Q So what do you expect will happen when the President will return?
MR. LOCKHART: I don't know. I don't know that we have an expectation, but I know that the President will be keenly interested in the reports from the Secretary of State over what progress is made when he's not here.
Q Do you anticipate any progress in these efforts?
MR. LOCKHART: I certainly think that the fact that they want to stay here demonstrates a commitment to work through these issues, and it's certainly our hope that they can make progress.
Q Are all of the members of both delegations staying except for the member of the Palestinian delegation who already had to leave for his son's wedding? Can we expect everybody else to stay?
MR. LOCKHART: I'm not aware that anybody left. I know that Abu Mazen left and I don't know what the schedule is, whether he'll return or not. We just haven't gotten to that point. But I'm not aware that anybody from the delegation left.
Q Does Secretary Albright staying means that she's going to cancel her travel plans next week to Asia?
MR. LOCKHART: I know that she does have travel plans and, at this point, I think that her schedule remains the same and as we get closer to the day I'm sure Richard can give you some help on that.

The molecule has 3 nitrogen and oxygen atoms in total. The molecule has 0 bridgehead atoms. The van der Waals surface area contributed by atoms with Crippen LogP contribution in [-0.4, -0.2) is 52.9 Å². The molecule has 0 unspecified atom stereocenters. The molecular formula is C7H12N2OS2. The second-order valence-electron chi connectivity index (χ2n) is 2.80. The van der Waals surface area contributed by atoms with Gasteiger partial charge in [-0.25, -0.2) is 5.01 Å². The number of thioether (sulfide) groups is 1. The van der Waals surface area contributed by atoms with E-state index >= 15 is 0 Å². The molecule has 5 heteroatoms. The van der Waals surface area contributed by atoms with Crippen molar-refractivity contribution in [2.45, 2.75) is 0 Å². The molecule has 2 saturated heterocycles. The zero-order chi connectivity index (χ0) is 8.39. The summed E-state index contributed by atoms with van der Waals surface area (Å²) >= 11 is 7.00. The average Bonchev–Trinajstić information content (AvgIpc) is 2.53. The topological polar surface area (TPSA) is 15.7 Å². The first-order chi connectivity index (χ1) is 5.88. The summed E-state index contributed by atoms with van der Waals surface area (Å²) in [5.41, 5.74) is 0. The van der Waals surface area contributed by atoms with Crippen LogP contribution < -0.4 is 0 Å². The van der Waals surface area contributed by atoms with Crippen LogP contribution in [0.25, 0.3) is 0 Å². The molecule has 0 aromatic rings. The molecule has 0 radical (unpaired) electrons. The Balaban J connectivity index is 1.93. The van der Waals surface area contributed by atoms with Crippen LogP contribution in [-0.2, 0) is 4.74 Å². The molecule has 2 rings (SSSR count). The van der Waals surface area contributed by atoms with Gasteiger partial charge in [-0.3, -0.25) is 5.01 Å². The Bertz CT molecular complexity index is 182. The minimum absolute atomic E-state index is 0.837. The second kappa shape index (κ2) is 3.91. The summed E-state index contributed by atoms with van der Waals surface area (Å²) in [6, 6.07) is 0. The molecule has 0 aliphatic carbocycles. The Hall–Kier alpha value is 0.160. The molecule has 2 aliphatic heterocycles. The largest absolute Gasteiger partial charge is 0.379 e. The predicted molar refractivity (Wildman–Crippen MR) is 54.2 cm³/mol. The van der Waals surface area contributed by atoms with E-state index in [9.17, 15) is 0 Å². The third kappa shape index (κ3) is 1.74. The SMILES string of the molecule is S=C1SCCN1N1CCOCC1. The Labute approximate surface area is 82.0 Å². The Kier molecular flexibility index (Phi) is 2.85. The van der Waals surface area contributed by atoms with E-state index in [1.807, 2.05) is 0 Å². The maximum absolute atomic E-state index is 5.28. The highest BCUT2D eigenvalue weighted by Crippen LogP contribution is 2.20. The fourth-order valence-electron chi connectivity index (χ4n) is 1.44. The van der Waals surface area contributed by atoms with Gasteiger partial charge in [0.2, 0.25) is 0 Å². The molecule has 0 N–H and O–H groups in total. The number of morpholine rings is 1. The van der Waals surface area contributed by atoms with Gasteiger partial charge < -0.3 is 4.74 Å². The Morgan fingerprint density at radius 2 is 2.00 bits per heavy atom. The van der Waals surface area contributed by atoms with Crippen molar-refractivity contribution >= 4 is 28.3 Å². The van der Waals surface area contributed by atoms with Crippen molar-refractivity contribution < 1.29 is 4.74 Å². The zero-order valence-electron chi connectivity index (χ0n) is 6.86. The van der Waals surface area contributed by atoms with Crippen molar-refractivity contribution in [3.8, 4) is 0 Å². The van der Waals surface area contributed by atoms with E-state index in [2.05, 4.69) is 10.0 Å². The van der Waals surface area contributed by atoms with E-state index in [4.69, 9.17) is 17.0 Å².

Q Are you staying here, Joe?
MR. LOCKHART: I'm going to the airport right now.
Q (Inaudible) together?
MR. LOCKHART: I think so. I'm not really sure.
Q Is this going to be the press center (inaudible)?
MR. LOCKHART: Yes. We will stay here. I have to talk to Richard at some point about what we want to do as far as a briefing schedule, but this will remain up and all of the nice people who have been helping us who thought we were out of their hair have another thing coming to them.
Let me take one more, then I've got to go.
Q When is the earliest the President can be back here?
MR. LOCKHART: The earliest he could be back here is when he finishes in Okinawa.
Q Did the three leaders meet today together -- Chairman Arafat, President Clinton and the Prime Minister?
MR. LOCKHART: No, they did not. Thank you.
END 1:15 A.M. EDT